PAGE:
I visited the Yorkshire Sculpture Park near Wakefield for the first time this week. I was very impressed by the variety of exhibitions both inside and out. The Park describes itself as a 500-acre outdoor art gallery and there are over 80 sculptures to see outside. The area was originally the landscaped parkland of Bretton Hall and so the setting is very beautiful. There is much to explore including Lower and Upper Lake , Menagerie Wood, the Chapel, Boat House, Shell Grotto, various galleries and much more.
We didn’t see all of it so there is plenty to go back for. Outside there is a group of figures made by Barbara Hepworth called, The Family of Man. I had been to her house and gallery in St Ives and hadn’t realised that she originally came from Wakefield.This photo is just one of the group which has been on loan to the park since the 1980s.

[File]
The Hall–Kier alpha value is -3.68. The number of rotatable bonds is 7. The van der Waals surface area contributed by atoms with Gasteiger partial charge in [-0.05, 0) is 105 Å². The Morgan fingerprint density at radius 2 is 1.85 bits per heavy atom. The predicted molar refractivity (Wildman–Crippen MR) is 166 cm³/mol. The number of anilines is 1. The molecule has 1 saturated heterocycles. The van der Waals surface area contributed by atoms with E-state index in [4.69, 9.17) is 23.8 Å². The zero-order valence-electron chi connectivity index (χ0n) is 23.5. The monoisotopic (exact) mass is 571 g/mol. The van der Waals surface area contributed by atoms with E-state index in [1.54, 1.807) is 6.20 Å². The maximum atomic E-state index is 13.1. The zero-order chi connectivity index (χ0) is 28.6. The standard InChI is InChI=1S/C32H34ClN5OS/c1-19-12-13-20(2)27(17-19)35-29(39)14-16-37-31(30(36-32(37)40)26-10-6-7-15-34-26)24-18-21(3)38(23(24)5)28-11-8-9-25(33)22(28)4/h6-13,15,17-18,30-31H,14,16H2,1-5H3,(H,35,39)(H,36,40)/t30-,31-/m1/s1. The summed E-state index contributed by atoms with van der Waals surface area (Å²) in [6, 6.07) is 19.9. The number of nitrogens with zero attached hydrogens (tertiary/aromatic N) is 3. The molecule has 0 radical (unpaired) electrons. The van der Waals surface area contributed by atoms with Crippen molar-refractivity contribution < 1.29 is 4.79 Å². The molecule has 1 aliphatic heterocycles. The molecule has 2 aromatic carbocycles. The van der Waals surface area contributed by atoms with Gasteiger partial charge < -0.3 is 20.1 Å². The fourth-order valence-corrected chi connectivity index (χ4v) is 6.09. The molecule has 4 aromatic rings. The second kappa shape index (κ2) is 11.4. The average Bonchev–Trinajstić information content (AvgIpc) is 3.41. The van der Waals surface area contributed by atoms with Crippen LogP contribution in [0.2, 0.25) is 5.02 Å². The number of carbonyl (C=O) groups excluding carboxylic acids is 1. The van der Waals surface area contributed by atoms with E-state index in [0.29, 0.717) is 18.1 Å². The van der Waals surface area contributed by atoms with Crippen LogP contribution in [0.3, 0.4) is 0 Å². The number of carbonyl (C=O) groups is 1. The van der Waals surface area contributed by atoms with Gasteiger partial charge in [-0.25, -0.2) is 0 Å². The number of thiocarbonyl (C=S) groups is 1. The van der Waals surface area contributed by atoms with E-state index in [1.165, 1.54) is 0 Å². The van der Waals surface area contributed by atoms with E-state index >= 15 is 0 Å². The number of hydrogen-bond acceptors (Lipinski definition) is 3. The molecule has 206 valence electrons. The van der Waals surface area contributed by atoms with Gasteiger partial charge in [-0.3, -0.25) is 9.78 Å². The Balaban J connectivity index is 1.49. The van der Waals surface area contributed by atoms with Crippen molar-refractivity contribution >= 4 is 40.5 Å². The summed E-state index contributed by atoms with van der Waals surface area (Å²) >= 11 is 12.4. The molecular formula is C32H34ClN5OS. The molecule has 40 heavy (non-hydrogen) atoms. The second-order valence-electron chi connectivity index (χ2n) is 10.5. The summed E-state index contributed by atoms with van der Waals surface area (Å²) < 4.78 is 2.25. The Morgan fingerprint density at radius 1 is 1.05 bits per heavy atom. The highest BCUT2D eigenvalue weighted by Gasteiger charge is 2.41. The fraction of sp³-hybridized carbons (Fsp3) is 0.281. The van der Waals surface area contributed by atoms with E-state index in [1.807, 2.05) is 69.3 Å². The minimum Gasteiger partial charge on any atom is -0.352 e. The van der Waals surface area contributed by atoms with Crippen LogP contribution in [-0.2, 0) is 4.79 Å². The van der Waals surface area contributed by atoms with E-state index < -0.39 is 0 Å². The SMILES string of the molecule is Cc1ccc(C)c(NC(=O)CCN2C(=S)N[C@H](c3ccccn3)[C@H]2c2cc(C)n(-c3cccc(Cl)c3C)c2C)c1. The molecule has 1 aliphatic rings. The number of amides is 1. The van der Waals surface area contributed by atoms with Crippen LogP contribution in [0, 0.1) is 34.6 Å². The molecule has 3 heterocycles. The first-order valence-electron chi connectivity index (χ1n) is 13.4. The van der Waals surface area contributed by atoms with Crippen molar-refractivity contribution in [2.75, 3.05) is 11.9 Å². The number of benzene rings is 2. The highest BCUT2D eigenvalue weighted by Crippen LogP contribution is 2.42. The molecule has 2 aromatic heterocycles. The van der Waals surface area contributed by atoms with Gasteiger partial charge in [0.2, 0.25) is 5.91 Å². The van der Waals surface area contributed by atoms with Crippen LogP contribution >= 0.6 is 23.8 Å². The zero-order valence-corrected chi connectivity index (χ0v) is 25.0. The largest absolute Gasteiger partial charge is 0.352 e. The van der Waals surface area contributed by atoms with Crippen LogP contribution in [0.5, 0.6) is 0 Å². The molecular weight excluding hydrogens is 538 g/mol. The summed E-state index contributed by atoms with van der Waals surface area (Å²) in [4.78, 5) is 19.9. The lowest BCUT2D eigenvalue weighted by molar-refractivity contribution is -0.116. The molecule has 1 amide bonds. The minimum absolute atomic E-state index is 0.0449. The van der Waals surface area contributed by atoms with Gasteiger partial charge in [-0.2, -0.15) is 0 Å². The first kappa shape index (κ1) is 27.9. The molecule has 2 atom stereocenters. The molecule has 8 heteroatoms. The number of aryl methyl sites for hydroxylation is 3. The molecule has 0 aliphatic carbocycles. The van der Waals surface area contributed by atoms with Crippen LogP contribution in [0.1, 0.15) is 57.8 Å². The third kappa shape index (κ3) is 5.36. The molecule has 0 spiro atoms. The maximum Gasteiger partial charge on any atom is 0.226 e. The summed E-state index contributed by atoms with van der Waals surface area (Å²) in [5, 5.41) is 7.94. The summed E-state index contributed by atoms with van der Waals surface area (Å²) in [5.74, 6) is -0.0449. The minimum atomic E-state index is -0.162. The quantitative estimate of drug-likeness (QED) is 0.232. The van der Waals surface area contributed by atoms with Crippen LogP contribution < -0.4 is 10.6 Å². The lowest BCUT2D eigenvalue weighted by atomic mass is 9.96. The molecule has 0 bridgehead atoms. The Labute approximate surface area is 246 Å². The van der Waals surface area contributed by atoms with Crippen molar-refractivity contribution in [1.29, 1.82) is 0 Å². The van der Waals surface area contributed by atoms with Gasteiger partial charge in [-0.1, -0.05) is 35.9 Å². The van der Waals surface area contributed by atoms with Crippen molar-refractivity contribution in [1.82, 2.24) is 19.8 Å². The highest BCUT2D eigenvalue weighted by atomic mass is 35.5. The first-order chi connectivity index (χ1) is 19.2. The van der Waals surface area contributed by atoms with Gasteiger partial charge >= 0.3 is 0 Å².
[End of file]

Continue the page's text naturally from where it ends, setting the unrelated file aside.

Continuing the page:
Another very interesting sculpture was the Iron Tree made by Chinese artist Ai Weiwei. He gained worldwide attention in 2011 when he was arrested for ‘economic crimes’. His arrest provoked an international campaign for his release. He is home now but under constant surveillance and banned from leaving China. The Iron tree is made from 97 elements cast in iron from different trees joined together with nuts and screws. The park also includes several indoor exhibitions in different galleries. These are time limited and the one that I was very keen to look at was, The Wish Post by Mister Finch. Mister Finch is a textile artist and as he puts it, he is a man who sews. I have seen photos of his work but never seen it in the flesh and it didn’t disappoint. The Wish Post is the story of a magical kingdom of woodland animals whose job it is to collect and sort other creatures’ wishes. These are breathed into envelopes and posted in toadstool postboxes. Badgers in blue jackets, hedgehogs playing brass bells, long eared rabbits, rats, mice, squirrels, moles, hares and foxes all play their part in this magical amazing story. These creatures will disappear from the park on September 23rd so you must be quick to make their acquaintance. I also really enjoyed the temporary exhibition called, A Tree in the Wood by Giuseppe Penone. Part of this exhibition was outside in the form of trees with large objects in their branches. At first I thought that these large pieces such as a box shape had been hoisted into the branches and wondered how safe they would be in a wind. It turned out however that the really realistic looking trees were actually made of bronze.I loved the metal tree outside the Bothy Gallery, it is a bronze sculpture of a split tree with gold leaf reflecting the light.Inside the Underground Gallery is a force of nature, called Matrice. It is a fifteen metre conifer which has been spliced vertically in half and laid tip to tip to measure thirty metres . The tree had been cut down in the Alps and the centre hollowed out.I was also very interested in the exhibition called, Beyond Time by Chiharu Shiota , a Japanese installation artist. This was inside the refurbished 18th-century Chapel. It has been made with 2,000 balls of woollen thread, with pieces of sheet music suspended from the thread.Unfortunately this instalation is only there until September 2nd.